007                 <ul>
008                     <li><a href="#">Sub Sub Menu Item</a></li>
009                     <li><a href="#">Sub Sub Menu Item</a>
010
011                     </li>
012                 </ul>
013             </li>
014         </ul>
015     </li>
016     <li><a href="#">Menu Item</a></li>
017 </ul>

Notice the lack of the div.menu container around the 3.0 nav menu. This is why we wrap the wp_nav_menu() function in our div#main-nav. Now this is not entirely necessary because we could simply specify a container element for the wp_nav_menu(), but it’s easier to do this and provides a bit more control when it comes to styling the menu. Now let’s start the CSS.

The Basic Menu CSS

The first thing we want to do with our CSS is setup the top level menu structure; we will do the sub menus in a moment. One of the things you should take careful note of is that I am using very general selectors. It would technically be more efficient to target the menu items with class names, but as I’m trying to ensure that my CSS works for both the default pages menu and the wp_nav_menu(), I need to use the general HTML selectors.

001 #main-nav   {
002     height: 30px; /* set to the height you want your menu to be */
003     margin: 0 0 10px; /* just to give some spacing */
004 }
005 #main-nav ul    {
006     margin: 0; padding: 0; /* only needed if you have not done a CSS reset */
007 }
008 #main-nav li    {
009     display: block;
010     float: left;
011     line-height: 30px; /* this should be the same as your #main-nav height */
012     height: 30px; /* this should be the same as your #main-nav height */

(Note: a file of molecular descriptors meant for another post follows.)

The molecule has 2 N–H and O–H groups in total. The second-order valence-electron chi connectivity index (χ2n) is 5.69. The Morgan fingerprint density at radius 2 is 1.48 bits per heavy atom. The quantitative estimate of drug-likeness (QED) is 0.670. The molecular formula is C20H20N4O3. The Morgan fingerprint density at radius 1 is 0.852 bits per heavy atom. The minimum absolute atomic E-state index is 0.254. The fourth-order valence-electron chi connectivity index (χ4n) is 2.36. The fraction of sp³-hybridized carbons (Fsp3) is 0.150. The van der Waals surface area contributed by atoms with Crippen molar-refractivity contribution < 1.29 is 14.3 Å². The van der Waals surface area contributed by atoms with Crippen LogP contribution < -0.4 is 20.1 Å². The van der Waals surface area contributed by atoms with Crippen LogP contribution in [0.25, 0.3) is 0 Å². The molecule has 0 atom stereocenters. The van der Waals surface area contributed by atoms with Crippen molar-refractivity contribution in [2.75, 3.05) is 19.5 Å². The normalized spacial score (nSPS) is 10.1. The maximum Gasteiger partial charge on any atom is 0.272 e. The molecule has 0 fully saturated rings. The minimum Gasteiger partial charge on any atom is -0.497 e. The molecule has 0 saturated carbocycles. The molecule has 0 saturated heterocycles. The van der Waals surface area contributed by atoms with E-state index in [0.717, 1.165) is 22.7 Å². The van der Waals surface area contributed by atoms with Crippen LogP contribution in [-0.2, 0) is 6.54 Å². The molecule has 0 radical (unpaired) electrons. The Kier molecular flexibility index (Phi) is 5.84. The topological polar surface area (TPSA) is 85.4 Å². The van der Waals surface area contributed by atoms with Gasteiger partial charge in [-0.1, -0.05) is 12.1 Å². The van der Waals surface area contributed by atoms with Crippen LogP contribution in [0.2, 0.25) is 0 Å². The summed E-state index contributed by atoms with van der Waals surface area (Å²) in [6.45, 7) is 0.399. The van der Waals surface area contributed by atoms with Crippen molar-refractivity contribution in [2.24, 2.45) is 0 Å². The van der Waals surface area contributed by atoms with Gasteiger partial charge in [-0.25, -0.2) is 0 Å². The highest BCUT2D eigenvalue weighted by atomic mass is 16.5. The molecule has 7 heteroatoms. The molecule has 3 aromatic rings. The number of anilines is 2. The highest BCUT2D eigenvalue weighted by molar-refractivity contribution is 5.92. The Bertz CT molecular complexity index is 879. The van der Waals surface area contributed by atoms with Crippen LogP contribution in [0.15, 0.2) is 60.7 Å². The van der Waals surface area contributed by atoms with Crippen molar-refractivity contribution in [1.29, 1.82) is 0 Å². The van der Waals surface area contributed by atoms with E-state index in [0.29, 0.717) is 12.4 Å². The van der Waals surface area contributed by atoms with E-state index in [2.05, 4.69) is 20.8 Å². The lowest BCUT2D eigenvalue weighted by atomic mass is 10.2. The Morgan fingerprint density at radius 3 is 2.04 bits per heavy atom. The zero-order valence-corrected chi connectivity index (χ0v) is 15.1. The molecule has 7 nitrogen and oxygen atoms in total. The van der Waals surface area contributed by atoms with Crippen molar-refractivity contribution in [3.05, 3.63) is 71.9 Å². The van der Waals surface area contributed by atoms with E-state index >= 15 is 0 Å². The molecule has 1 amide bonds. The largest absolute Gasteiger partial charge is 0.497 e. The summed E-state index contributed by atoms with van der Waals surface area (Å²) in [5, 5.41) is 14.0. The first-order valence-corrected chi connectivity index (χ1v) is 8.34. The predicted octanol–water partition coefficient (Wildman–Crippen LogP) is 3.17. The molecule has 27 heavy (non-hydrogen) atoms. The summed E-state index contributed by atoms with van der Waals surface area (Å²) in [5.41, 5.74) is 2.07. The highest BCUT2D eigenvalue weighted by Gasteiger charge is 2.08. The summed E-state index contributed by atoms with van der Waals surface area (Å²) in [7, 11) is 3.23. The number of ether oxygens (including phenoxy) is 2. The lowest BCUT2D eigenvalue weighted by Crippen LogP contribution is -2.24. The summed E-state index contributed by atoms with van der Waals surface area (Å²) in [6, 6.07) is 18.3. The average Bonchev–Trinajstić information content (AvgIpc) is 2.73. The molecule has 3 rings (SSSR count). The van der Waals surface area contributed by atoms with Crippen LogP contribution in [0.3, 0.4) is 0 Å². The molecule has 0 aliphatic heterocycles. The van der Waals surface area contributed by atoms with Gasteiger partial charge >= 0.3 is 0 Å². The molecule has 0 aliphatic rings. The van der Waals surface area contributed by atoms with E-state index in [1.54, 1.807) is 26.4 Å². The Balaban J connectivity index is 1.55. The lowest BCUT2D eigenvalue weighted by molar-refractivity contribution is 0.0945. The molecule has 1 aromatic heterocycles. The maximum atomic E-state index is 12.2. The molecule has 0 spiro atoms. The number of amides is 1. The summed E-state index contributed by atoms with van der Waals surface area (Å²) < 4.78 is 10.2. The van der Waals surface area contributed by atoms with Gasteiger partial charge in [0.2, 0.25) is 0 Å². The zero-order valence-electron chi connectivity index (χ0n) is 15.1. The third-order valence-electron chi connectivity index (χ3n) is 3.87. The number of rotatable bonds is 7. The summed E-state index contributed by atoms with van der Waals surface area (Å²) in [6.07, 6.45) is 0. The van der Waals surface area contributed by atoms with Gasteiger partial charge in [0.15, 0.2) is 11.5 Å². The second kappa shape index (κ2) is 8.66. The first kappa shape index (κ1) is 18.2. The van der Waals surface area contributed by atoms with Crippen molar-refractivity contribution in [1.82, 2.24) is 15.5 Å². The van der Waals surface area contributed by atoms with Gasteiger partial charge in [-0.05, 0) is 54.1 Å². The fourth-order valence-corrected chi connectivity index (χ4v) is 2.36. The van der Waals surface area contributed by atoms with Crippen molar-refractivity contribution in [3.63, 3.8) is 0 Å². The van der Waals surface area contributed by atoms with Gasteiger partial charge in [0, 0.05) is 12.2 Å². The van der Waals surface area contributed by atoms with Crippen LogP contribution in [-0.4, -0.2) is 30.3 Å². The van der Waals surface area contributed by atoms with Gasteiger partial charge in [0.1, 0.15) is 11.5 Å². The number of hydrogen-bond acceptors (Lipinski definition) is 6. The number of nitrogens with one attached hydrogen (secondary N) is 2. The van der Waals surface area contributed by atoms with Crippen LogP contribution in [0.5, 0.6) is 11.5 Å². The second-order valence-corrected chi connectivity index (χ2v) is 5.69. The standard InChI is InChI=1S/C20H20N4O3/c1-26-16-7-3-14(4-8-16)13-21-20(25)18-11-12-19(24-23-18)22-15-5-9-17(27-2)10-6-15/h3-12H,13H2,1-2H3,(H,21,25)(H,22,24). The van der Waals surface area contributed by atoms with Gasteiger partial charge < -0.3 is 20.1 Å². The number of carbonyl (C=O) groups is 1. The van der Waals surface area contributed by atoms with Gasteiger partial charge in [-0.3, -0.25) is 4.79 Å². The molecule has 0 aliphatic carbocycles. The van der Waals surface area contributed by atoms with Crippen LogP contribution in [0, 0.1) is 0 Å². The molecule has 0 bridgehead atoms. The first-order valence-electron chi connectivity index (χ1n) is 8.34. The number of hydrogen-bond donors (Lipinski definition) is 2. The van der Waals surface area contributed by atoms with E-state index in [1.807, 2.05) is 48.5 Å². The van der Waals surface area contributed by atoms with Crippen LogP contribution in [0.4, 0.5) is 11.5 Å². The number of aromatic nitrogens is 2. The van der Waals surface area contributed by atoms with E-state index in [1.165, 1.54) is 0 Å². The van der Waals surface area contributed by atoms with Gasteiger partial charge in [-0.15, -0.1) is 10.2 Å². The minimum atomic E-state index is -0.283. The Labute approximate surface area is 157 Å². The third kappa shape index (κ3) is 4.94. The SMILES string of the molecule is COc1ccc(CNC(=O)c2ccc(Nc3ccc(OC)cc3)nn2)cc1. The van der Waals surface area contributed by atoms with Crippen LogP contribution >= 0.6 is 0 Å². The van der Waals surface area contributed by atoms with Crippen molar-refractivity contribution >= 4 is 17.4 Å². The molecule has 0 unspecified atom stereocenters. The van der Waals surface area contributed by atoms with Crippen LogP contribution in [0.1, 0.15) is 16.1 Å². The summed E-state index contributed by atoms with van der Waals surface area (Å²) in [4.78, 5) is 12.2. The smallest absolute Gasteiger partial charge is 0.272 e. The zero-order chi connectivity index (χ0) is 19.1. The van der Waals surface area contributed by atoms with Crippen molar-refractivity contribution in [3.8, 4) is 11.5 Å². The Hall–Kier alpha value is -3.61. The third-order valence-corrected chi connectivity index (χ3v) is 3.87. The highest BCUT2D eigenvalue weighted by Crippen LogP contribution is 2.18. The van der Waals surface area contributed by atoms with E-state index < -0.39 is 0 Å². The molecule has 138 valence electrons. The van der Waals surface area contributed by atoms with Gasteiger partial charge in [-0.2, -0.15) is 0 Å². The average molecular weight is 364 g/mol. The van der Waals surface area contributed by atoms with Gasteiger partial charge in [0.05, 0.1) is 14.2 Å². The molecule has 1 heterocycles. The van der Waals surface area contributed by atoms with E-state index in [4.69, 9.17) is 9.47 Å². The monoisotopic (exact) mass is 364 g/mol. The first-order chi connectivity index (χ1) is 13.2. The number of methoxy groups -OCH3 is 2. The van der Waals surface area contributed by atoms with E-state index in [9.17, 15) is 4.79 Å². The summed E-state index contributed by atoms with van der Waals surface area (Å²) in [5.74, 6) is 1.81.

013     margin: 0; padding: 0; /* only needed if you don't have a reset */
014     position: relative; /* this is needed in order to position sub menus */
015 }
016 #main-nav li a  {
017     display: block;
018     height: 30px;
019     line-height: 30px;
020     padding: 0 15px;
021 }
022 #main-nav .current-menu-item a, #main-nav .current_page_item a, #main-nav a:hover {
023     color: #000;
024     background: #ccc;
025 }

This CSS will setup your top level menu items in a horizontal row with each of the links being a clickable “block”, meaning that you can click on the space around the link, not just the text, essentially making the links buttons, not just text links. Also notice in the last section that I have used both “.current-menu-item” and “.current_page_item”; this is because the default pages menu and the wp_nav_menu() function assign different class names when the currently viewed page/item is displayed. I’ve also included the link hover in the list of selectors in the last section. This is because I want the link hover to match the “current page” status style.

After you’ve added some of your own design styles, your menu might look something like this: